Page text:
Parartemia triquetra, Timms, Brian V & Hudson, Peter, 2009
Timms, Brian V & Hudson, Peter, 2009, The brine shrimps (Artemia and Parartemia) of South Australia, including descriptions of four new species of Parartemia (Crustacea: Anostraca: Artemiina), Zootaxa 2248, pp. 47-68: 57-60
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Parartemia triquetra sp. nov.
Type material. Holotype. Male, SOUTH AUSTRALIA, Great Victoria Desert, Serpentine Lakes, a small salt lake 3 km from SA/WA border, (28 o 30 ’ 11 ”S, 129 o 01’ 57 ”E), 30 July 2006, J.A. Forrest, SAM C 6764; Allotype. Female (ovigerous), same collecting data as holotype, SAM C 6765; Paratypes. Two males, two females, same collecting data as holotype, SAM C 6766; two males, two females, same collecting data as holotype, WAM 40319 View Materials .
Other material. Eleven males, two females, SOUTH AUSTRALIA, Great Victoria Desert, Serpentine Lakes, a small salt lake 3 km from SA/WA border, (28 o 30 ’ 11 ”S, 129 o01’ 57 ”E), 30 July 2006, J.A. Forrest, SAM C 6767, C 6768.
Description. Male. Length 19.5 mm (head plus thorax 8 mm, abdomen 11.5 mm).
Head (Fig. 6 A) with first antenna filiform, subequal in length to eye plus peduncle. Basal antennomere of second antenna fused proximally near right angles to body axis. Frontal edge of fused basal antennomeres with paired ventral processes (VP, Fig. 6 A) with a granular surface (GS,Fig. 6 B) and edged with numerous small denticles. Ventral processes deeply concave between rounded lateral corners and large anteriorly aligned triangular medial corner with a bulge about midway on its medial edge. Lateral edge of ventral process about a quarter the depth of medial edge, and depth at maximum concavity about one-sixth depth of medial edge. A small conical mound surfaced with small denticles lies posterioventral to ventral process lateral edge (CM, Fig. 6 B). Medial surface between ventral processes slightly domed (i.e. convex) and with a small nipple-like medial process. Anterior surface of fused basal antennomeres with ridges on either side of centreline each terminating in prominent conical anterior process (length 2 times basal width) surfaced with small denticles (AP, Fig. 6 A). Distal antennomere of second antenna a little longer than basal antennomere, approximately cylindrical and tapering to a sharp apex. Surface granular (GS,Fig. 6 B). This antennomere with a swelling at about two-thirds along its length affecting curvature of whole antennomere, so the inner surface with a very flat sigmoidal curvature. Labrum without a spine.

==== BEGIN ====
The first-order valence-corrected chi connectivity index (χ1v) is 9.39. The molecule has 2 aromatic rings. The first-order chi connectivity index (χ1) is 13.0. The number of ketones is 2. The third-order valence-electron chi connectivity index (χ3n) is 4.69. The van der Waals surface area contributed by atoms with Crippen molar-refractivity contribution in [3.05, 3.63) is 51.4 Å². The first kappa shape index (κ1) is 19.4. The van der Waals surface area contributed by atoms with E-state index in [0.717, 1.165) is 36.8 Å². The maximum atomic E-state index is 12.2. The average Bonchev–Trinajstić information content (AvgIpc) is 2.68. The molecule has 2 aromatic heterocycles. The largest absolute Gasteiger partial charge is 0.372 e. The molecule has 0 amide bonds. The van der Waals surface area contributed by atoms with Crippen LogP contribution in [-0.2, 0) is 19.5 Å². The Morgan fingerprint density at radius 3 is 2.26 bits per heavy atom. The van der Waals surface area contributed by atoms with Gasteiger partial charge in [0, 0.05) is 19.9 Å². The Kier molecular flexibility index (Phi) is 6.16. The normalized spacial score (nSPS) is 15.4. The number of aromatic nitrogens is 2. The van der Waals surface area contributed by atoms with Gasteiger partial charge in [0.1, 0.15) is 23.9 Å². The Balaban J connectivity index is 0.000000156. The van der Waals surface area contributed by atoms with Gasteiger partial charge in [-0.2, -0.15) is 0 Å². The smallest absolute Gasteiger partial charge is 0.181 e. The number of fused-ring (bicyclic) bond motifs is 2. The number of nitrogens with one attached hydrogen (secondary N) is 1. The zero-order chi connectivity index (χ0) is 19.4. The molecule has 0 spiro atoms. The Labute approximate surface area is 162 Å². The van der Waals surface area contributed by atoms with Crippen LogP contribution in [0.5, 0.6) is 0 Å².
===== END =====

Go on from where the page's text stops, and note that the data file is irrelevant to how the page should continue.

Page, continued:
Thorax, particularly segments 7 to 11, with asymmetrical lateral lobes (L, Fig. 6 B). First genital segment expanded a little, but even so a major difference between widths of last thoracic and first genital segments. Eleven pairs of thoracopods, first, second and eleventh not as large as the others. Fifth thoracopod similar to the standard Parartemia type as described here for P. acidiphila , but with many fewer (c. 25) posterior setae on endopodite.
Gonopods (Fig. 6 C) paired, basal parts fused together and not much thicker than distal apical tube in lateral view, but wider by at least two times ventrally. Basal part with a broadly based triangular protrusion apically (DP, Fig. 6 C) and apical tube with a small unhooked digitiform process subapically. No specimens with gonopod extended or everted.
Abdominal segments increasing in length and narrowing 1 to 6, particularly 5 and 6, so 6 th segment about twice the length of first. Cercopods fringed with long setae medially and laterally and length subequal to 5 th abdominal segment.
Description. Female. Length 15 mm.
Head (Fig. 6 D) with first antenna filiform about two-thirds the length of eye plus peduncle. Second antenna a little longer than eye plus peduncle, flattened and terminating in an evenly narrowing and almost symmetrical apex. Labrum with a prominent recurved spine.
Posterior thoracic segments (Figs 6 F,G) with lateral lobes on 5 th to 11 th segments, symmetrical on segments 5 to 8, asymmetrically bulging on segment 9, and all fused laterally. Segments 10 and 11 with smaller free triangular lobes. Segment 10 with a small swelling dorsolaterally and segment 11 with a similar swelling laterally (S, Figs 6 F,G). Segments 8 to 11 denticulate dorsally, also lobes of segments 5 to 7 (Fig. 6 F). Brood pouches oval, separated dorsally and joined ventrally to an oviduct subequal in length to depth of brood pouch and containing many smooth surfaced eggs.